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Capillaries

Capillaries are extremely narrow tubes.

 

V Hydrophobic confinement
V Hydrophilic confinement
V Capillary rise

V Cavity filling
V Venturi effect

V Capillary flow causes ring stains

Capillary effects

 

Capillary effects

Capillary rise

The movement of water (and other liquids) up or down capillary (narrow bore) tubes and confined spaces is due to the surface tension along the curved surfaces. a The meniscus is the curved liquid-gas surface b (shown right) with the water curving towards the surface at hydrophilic surfaces, or away at hydrophobic surfaces as shown on the far right.

 

For hydrophilic capillaries (e.g., glass) dipped in water, the water rises up the capillary until the weight of the water column above the liquid surface equals the support from surface tension,

 

Column weight = weight per unit volume (ρ ˣ g; density ˣ acceleration due to gravity) ˣ area (π ˣ r2 ) ˣ height (h)

Column weight acting down = ρ ˣ g ˣ π ˣ r2 ˣ h

 

The support from the surface tension is given by,

 

Support = surface length (2 ˣ π ˣ r) ˣ surface tension (γ) ˣ cos(θ)

Support acting upwards = 2 ˣ π ˣ r ˣ γ ˣ cos(θ)

 

where θ is the contact angle (cos(θ) = 1.0 at zero contact angle, see below left).

 

Thus, as                                          ρ ˣ g ˣ π ˣ r2 ˣ h = 2 ˣ π ˣ r ˣ γ ˣ cos(θ)

h = 2γcos(θ)/rρg       

 

For hydrophilic capillaries (e.g., plastic) dipped in water, the water is dragged down the capillary by the surface tension until the weight of the water column displaced equals the drag from the surface tension (see the right-hand part of the above right diagram),

 

The narrower the tube (radius r), the greater the capillary movement (h).

 

The contact angle

 

The contact angle

Young's equation describes the forces acting along the contact line between the water, gas and solid (see left).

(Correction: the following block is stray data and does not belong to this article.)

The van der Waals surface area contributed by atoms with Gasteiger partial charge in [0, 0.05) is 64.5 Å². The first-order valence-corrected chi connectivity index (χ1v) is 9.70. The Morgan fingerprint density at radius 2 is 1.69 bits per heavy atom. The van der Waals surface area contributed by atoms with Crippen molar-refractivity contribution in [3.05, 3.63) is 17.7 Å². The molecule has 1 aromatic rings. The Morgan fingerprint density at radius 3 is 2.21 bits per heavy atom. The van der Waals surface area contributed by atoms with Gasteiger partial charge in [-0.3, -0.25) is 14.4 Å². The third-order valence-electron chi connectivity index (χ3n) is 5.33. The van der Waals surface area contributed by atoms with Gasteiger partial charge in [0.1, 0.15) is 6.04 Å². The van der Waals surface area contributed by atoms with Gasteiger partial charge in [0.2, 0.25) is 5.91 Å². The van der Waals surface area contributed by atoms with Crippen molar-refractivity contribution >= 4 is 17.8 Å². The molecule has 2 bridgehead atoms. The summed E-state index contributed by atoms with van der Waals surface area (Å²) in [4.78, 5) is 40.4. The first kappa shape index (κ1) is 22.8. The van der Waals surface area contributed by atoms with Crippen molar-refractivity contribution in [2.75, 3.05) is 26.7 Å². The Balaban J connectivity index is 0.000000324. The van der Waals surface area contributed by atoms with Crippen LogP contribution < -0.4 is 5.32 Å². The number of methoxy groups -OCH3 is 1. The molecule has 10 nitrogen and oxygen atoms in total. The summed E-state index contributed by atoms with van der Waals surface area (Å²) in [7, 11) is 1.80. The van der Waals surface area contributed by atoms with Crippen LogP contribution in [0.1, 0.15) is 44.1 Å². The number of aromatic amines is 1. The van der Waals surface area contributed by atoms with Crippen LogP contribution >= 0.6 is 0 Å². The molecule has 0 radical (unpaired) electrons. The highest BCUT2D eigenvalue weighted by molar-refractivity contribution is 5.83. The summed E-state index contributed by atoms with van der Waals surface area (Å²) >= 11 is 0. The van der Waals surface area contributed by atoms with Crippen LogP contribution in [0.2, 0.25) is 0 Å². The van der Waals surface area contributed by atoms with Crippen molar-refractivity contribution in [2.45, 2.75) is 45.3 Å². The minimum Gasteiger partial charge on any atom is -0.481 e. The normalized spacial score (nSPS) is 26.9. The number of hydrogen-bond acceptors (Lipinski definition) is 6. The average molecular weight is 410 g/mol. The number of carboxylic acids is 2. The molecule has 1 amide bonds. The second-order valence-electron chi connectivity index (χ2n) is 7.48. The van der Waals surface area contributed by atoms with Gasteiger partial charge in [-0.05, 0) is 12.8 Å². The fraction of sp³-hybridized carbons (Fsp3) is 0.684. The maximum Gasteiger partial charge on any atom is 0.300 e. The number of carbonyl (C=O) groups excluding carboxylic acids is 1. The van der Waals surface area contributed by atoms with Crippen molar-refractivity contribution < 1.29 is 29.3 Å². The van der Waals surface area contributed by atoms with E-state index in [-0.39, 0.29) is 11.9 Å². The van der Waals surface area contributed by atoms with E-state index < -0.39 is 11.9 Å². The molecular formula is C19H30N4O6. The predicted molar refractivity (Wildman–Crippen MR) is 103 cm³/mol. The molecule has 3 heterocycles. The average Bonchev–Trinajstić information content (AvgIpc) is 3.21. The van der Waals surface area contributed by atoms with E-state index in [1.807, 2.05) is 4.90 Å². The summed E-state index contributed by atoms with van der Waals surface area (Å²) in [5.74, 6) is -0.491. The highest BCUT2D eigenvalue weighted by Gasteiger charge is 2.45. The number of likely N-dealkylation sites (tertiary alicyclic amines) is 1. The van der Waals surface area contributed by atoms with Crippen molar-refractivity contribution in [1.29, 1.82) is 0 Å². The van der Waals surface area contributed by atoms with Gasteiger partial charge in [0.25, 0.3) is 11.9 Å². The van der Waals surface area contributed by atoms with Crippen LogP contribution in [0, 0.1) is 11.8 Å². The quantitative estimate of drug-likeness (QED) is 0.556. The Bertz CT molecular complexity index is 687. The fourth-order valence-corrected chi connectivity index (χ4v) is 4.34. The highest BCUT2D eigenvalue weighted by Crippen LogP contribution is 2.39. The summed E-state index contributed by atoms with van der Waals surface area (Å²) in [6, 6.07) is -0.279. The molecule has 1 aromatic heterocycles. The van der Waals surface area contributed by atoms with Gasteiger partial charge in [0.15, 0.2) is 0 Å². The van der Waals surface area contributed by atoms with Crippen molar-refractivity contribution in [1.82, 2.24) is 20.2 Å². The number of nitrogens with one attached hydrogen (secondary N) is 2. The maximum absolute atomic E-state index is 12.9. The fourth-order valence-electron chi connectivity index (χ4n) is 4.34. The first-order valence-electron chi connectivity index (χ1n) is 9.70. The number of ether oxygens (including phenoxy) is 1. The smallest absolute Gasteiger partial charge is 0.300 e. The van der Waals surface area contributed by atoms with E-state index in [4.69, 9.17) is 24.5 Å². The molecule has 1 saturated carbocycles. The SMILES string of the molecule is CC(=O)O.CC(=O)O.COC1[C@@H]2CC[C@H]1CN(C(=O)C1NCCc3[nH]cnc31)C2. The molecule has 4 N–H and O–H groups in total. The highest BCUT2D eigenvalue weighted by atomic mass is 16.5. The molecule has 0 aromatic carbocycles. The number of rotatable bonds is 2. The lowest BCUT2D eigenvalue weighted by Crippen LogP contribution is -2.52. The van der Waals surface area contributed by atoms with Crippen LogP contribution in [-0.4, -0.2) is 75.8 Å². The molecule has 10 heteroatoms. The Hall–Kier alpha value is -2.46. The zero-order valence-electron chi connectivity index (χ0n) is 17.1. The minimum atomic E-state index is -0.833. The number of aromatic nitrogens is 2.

γSG = γSL + γLG ˣ cos(θ)

 

The interfacial free energies between the solid and gas, solid and liquid and liquid and gas are γSG, γSL, and γLG respectively. γSG and γSL are generally difficult to determine.

 

 

Capillary rise with capillary radius

Capillary rise with capillary radius

Thus, water will rise (a maximum) 1.47 cm within a glass capillary one mm in diameter at 25 °C (see left).

 

An opposite effect occurs in hydrophobic capillaries. It is the presence of the extensive gas-liquid interfaces and many capillary bridges that are responsible for the characteristic of wet sand that allows the easy molding of sand castles [1537].

 

Capillary rise with capillary radius and contact angle

Capillary rise with capillary radius and contact angle

 

 

 

 

 

 

If the meniscus does not meet the capillary wall at zero angle (θ = 0°), then the contact angle (θ) is related to the radius of curvature R of the meniscus (cos(θ) = r/R), and the Laplace pressure is

 

2γcos(θ)/r       (0 < cos(θ) < 1)

 

rather than               2γ/r

 

Allowance for the volume within the meniscus can be made by using the value for the height (h) that gives the actual volume of fluid involved [1448]. In reality, the meniscus will not be spherical in shape [1448]. The equations will not necessarily hold in tiny capillaries (nm) or when the length of the capillary is shorter than required by the relationships.

 

There are confounding factors when we consider very fine capillaries. The surface will not be uniform but involve many molecularly organized environments. Also, strongly bound water will reduce the effective capillary diameter, so increasing any water movement. Although the capillary rise phenomenon does hold for very small diameter capillaries, it is not clear that it can scale down to nanometer or molecularly sized capillaries [1449].

 

Capillary flow (wicking) may also occur between closely spaced surfaces, such as within fine brushes and fine dry powders such as in thin layer chromatography. Also, it causes flow in dry porous materials such as paper, soil, and bricks. Water is usually static next to hydrophilic surfaces but slips at hydrophobic surfaces, with the slip length varying with surface hydrophobicity, surface roughness, and shear rate. This slippage may be due, at least partially, to the surface nano-bubbles often present on hydrophobic surfaces. Slip lengths are usually a few hundred Ångström but may be as much as a micron.